Netanyahu is facing charges of fraud, bribery, and breach of trust in two criminal cases against him, which he already previously denounced as an attempt to bring him down. The criminal cases have long remained in limbo but three of them finally reached court last year.

Israeli Prime Minister Benjamin Netanyahu has lambasted the charges levelled against him as an "attempt to depose a strong right-wing leader" and topple him "in any way possible", while making a statement in court. He said his opponents were hoping to use this trial as a means to remove "right-wing [political parties]" from the Israeli political landscape for "many years" to come.

Netanyahu also said that he will be "standing tall, head high" throughout the corruption trial. The prime minister went on to accuse the prosecutors of trying to "tailor" a criminal case against him using "contaminated" and exaggerated evidence.

"These investigations were tainted and stitched-up from the first moment", Netanyahu commented on the case against him.

The prime minister previously blasted the cases against him as an "attempted coup" following Attorney General Avichai Mandelblit's announcement that he would indict Netanyahu on three criminal cases known as case 1000, case 2000, and case 4000.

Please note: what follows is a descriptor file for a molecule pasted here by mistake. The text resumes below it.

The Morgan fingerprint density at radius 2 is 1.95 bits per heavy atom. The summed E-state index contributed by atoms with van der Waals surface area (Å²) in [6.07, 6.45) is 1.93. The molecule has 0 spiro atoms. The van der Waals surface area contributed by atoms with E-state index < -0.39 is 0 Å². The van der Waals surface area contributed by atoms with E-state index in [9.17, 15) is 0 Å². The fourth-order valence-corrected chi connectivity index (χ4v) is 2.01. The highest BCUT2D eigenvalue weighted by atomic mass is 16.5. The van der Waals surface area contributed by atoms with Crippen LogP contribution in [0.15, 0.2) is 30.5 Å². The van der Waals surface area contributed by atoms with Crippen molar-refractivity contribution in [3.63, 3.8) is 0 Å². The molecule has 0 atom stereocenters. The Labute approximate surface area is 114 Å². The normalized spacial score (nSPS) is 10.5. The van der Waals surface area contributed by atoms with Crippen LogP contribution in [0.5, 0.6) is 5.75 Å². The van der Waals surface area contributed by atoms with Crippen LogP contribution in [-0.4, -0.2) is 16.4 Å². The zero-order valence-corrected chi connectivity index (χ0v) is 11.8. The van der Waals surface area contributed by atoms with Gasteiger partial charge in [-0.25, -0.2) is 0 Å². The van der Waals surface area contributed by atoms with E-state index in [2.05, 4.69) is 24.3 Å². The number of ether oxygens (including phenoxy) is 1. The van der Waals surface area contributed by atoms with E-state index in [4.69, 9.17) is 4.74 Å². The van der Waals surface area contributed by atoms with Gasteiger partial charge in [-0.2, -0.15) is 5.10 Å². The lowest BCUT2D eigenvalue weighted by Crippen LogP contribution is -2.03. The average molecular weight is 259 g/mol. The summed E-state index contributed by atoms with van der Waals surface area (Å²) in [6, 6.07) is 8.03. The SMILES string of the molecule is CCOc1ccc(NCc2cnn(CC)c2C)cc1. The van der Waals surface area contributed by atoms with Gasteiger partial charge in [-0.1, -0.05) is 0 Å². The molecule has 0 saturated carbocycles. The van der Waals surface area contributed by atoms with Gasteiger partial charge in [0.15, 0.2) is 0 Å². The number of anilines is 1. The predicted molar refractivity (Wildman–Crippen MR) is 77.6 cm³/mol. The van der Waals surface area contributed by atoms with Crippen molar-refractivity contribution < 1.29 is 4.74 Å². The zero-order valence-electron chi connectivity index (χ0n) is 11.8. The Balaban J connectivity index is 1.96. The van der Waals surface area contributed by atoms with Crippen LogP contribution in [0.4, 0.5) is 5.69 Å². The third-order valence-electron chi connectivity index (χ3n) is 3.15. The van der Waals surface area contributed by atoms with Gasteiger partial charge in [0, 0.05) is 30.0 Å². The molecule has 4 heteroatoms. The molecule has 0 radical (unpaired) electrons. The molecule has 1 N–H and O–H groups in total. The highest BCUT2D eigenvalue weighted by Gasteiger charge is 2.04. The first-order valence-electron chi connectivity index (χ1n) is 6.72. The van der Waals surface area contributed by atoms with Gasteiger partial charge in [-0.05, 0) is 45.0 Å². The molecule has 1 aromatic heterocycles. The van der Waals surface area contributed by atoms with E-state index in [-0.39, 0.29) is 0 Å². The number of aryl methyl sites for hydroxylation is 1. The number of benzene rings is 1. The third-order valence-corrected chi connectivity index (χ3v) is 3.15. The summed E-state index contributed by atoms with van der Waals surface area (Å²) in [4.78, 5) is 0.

What are Netanyahu's criminal cases all about?

Under case 1000 Netanyahu is accused of fraud and breach of trust over allegations of receiving valuable gifts, such as cigars and champagne, worth some $180,000 from billionaires between 2007 and 2016, allegedly in exchange for political favours. Case 2000 suggests the prime minister struck a deal with the editor of one of the country's biggest newspapers, Yedioth Ahronoth, to tone down its criticism of Netanyahu in 2014, promising to boost the newspaper's positions in the country in exchange.

Case 4000, in turn, accuses the prime minister of bribery, fraud, and breach of trust for using his post as communications minister between 2012 and 2017 to strike a quid-pro-quo deal with a controlling shareholder of Bezeq - the country's telecom giant. The prosecutors believe that shareholder Shaul Elovitch provided improved coverage for the prime minister in the media controlled by Bezeq in exchange for favours from Netanyahu.